Comprehensive and Expert Resources on treaties in general and the EUCLID treaties in particular used as examples

EUCLIDTreaty.org is an original web site about treaties in general and the EUCLID treaties (49006/49007) as illustrations and examples. Treaties are very important and greatly misunderstood, in part become every country in the world deals with treaties in a different ways. But what are treaties? What is a good, maybe even an official definition of treaty?

EUCLID tackles the definition of treaty

In the United States which is the headquarters State for the United Nations, treaties are mentioned in the Constitution as being part of the “supreme law of the land.” Some constitutions do not mentions treaties at all! Some people worry that treaties negotiated far and away may have a powerful and possibly negative impact their lives. For EUCLID stakeholders and students, but also for anyone interested in intergovernmental organizations and universities, understanding how treaties work is important and practical. After all, only a handful of universities were established under international law, and even few have their charter registered and published in the United Nations Treaty Series.

Since we are promising a definition of treaty on the very home page of this site, here it is: “a treaty as “an international agreement concluded between States (or in some cases between States and intergovernmental organizations, or even between intergovernmental organizations) which has the following attributes: (1) in written form and (2) governed by international law, (3) whether embodied in a single instrument or in two or more related instruments and (4) whatever its particular designation.”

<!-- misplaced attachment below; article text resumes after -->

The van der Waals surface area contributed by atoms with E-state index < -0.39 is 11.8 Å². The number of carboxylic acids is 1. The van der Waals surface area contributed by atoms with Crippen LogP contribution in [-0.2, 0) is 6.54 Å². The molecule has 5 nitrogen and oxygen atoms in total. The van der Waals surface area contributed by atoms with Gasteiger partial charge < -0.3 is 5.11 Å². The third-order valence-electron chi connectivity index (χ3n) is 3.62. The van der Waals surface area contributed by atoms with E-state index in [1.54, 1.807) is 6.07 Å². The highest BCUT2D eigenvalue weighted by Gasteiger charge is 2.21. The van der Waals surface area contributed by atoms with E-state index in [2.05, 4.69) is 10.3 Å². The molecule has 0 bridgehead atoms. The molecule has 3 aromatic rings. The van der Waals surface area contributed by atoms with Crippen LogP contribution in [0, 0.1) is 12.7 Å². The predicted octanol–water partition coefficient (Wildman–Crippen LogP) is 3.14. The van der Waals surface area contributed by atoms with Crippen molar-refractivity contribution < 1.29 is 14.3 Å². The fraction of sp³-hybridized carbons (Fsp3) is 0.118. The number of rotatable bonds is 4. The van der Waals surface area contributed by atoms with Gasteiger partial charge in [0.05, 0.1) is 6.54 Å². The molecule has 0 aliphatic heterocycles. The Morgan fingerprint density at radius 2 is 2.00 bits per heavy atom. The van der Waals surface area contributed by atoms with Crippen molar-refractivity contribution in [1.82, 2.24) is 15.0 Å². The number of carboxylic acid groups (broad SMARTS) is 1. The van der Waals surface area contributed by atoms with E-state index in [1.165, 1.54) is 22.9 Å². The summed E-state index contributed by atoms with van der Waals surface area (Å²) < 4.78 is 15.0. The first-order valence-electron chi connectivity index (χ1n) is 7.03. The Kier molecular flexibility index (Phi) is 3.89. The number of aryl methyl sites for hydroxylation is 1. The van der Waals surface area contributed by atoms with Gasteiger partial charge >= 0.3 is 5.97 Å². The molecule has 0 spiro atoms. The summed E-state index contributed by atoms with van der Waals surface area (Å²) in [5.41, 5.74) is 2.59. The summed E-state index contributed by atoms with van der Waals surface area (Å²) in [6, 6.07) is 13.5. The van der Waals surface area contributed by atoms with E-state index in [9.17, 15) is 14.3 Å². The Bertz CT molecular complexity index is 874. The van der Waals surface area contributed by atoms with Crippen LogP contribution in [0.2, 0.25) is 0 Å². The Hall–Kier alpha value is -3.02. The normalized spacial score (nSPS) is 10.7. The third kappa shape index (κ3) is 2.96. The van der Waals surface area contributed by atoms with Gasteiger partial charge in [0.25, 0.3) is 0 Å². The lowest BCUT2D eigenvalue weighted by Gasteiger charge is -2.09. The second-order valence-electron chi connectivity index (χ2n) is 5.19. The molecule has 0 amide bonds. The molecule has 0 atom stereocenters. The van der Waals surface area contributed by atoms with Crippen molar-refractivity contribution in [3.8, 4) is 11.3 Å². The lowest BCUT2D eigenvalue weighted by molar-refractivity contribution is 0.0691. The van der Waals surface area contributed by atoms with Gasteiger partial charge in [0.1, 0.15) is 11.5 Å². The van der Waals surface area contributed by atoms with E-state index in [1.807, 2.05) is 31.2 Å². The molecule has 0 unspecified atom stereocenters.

This means that there are international instruments (notice we didn’t say agreements but rather instruments) that may look like treaties (for instance the Paris Charter for a New Europe) that are in fact “not treaty” or “less than treaty” because they do not meet all the criteria (in this case, the Paris Charter is not in fact governed by international law since it did not intend to create rights or obligations under international law).

For anyone wanting to know more about the strange world of treaties, conventions, protocols, MOUs and other “Note Verbales,” EUCLIDTreaty.org should be a useful learning resource. Thank you for visiting, and please feel fee to send in suggestions and comments.